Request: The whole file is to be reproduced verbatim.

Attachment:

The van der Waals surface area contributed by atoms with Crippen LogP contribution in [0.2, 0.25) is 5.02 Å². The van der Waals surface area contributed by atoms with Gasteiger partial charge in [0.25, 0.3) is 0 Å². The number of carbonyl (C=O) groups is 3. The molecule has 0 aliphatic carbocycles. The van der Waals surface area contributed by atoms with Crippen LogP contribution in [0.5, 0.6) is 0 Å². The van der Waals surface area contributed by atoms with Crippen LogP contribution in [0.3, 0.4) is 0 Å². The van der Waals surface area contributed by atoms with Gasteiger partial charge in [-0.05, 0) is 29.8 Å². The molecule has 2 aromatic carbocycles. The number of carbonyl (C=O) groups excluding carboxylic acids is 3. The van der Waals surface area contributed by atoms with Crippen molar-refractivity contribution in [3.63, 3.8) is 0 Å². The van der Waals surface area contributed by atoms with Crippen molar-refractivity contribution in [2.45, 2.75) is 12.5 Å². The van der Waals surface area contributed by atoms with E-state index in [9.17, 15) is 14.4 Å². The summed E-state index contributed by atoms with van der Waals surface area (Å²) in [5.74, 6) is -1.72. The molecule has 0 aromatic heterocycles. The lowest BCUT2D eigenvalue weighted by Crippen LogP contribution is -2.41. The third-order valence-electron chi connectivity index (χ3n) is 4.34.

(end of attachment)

The van der Waals surface area contributed by atoms with Crippen LogP contribution in [0.2, 0.25) is 5.02 Å². The van der Waals surface area contributed by atoms with Gasteiger partial charge in [0.25, 0.3) is 0 Å². The number of carbonyl (C=O) groups is 3. The molecule has 0 aliphatic carbocycles. The van der Waals surface area contributed by atoms with Crippen LogP contribution in [0.5, 0.6) is 0 Å². The van der Waals surface area contributed by atoms with Crippen LogP contribution in [0.3, 0.4) is 0 Å². The van der Waals surface area contributed by atoms with Gasteiger partial charge in [-0.05, 0) is 29.8 Å². The molecule has 2 aromatic carbocycles. The number of carbonyl (C=O) groups excluding carboxylic acids is 3. The van der Waals surface area contributed by atoms with Crippen molar-refractivity contribution in [3.63, 3.8) is 0 Å². The van der Waals surface area contributed by atoms with Crippen molar-refractivity contribution in [2.45, 2.75) is 12.5 Å². The van der Waals surface area contributed by atoms with E-state index in [9.17, 15) is 14.4 Å². The summed E-state index contributed by atoms with van der Waals surface area (Å²) in [5.74, 6) is -1.72. The molecule has 0 aromatic heterocycles. The lowest BCUT2D eigenvalue weighted by Crippen LogP contribution is -2.41. The third-order valence-electron chi connectivity index (χ3n) is 4.34.